Latter-day Saint Life

My favorite part of King Benjamin’s speech

Intellectual Reserve, Inc.

Busy week? Me too. LDS Living is here to catch you up and get you ready for discussions on Sunday. Here’s a nugget of wisdom from this week’s Come, Follow Me study of Mosiah 46.

After a short intermission where the people could express the mighty change occurring in their hearts, King Benjamin resumed his address.

We Are All Beggars

When Christ spoke in parables, He spoke for those who have ears that they would hear (see Matthew 11:15). King Benjamin was less subtle when explaining a specific gospel principle that comes up throughout the scriptures.

“And also, ye yourselves will succor those that stand in need of your succor; ye will administer of your substance unto him that standeth in need; and ye will not suffer that the beggar putteth up his petition to you in vain, and turn him out to perish.

“Perhaps thou shalt say: The man has brought upon himself his misery; therefore I will stay my hand, and will not give unto him of my food, nor impart unto him of my substance that he may not suffer, for his punishments are just—

“But I say unto you, O man, whosoever doeth this the same hath great cause to repent; and except he repenteth of that which he hath done he perisheth forever, and hath no interest in the kingdom of God.

“For behold, are we not all beggars? Do we not all depend upon the same Being, even God, for all the substance which we have, for both food and raiment, and for gold, and for silver, and for all the riches which we have of every kind?

“And behold, even at this time, ye have been calling on his name, and begging for a remission of your sins. And has he suffered that ye have begged in vain? Nay; he has poured out his Spirit upon you, and has caused that your hearts should be filled with joy, and has caused that your mouths should be stopped that ye could not find utterance, so exceedingly great was your joy.

“And now, if God, who has created you, on whom you are dependent for your lives and for all that ye have and are, doth grant unto you whatsoever ye ask that is right, in faith, believing that ye shall receive, O then, how ye ought to impart of the substance that ye have one to another” (Mosiah 4:16–21).

This week’s Come, Follow Me nugget is more the size of a rock, but there is just so much that King Benjamin teaches in Mosiah 4.

The most obvious parallel to Christ’s teachings is found in Matthew 18, where He presents the parable of the unforgiving servant. A story of an old-world middle management type who fell behind in his payment to the king. Very behind. And when the man asked the king for forgiveness, it was given. But then he did not extend that same mercy to those indebted to him for much smaller amounts.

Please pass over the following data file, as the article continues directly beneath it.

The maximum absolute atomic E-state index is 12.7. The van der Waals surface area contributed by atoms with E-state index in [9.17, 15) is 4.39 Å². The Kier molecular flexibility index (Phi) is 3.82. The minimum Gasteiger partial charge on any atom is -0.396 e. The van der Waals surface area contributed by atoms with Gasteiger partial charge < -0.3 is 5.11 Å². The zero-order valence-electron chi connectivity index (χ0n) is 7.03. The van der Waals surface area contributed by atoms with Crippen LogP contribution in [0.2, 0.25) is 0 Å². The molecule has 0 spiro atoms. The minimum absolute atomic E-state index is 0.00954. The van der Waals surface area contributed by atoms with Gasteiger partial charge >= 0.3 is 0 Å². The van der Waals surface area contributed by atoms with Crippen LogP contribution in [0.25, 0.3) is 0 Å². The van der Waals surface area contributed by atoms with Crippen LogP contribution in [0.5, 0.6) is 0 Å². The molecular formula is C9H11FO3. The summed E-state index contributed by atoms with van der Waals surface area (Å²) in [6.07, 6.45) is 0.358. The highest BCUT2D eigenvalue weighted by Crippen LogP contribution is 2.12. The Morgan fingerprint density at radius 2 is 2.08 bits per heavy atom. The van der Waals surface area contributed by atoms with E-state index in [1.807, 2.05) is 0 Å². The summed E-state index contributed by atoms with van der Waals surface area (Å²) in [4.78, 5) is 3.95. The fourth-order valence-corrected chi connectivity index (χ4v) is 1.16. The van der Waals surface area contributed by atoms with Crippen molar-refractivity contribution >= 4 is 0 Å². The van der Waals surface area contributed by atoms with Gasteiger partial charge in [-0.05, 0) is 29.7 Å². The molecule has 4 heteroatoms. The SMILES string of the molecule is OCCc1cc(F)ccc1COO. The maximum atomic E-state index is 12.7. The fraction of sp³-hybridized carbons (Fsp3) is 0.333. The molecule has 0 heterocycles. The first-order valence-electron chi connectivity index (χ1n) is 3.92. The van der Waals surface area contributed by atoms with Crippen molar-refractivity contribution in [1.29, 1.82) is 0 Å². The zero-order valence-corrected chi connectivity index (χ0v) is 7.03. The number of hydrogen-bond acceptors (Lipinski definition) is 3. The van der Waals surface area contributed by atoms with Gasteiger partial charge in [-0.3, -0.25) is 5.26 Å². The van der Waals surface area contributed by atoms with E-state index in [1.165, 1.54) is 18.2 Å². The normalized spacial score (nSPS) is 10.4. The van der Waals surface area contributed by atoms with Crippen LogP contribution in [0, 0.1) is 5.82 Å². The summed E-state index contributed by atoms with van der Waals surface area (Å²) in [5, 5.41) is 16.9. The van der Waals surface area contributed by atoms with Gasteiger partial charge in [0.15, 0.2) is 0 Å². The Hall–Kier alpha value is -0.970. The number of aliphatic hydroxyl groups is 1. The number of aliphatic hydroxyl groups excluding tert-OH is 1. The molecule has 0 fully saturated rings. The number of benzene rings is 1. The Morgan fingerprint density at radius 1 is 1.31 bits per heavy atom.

We can also find this directed message to be humble and forgiving in how we read the parable of the prodigal son. It’s easy when sharing this story in church to relate to the oldest son who stayed faithful to the father, or even to the father himself who was sad to see a son make painful choices. And on the surface, those stories happen, but in the cosmic scheme, we are all the son who looks for mercy when we return to the Father.

When Christ taught about prayer, He compared it to a child asking their parent for a loaf of bread or fish. Even we flawed humans know to give good gifts and to at least not answer those requests with a stone or a snake. So if we understand that, how much more does God know to give good things?

Parables try to make sense of the incomprehensible. They liken eternal principles to how we live our lives today, and it’s not always an exact science. But time and time again, the Lord and His prophets have tried to make clear that we are all the same in the sight of God. We are all in need of His grace. And when we begin to understand that, we hopefully will start to share that same grace with everyone we meet along the way.

So that was my takeaway this week. To hear more takeaways from other Latter-day Saints on this block of scripture, join our study group on Facebook and Instagram.

Sunday on Monday is a Come, Follow Me podcast hosted by Tammy Uzelac Hall that is released every Monday to guide you through the scripture readings for the week. This week covers Mosiah 46 and our podcast guests were Sharmaine Howell and Heather Johns. You can listen to full episodes on Deseret Bookshelf Plus and find out more at

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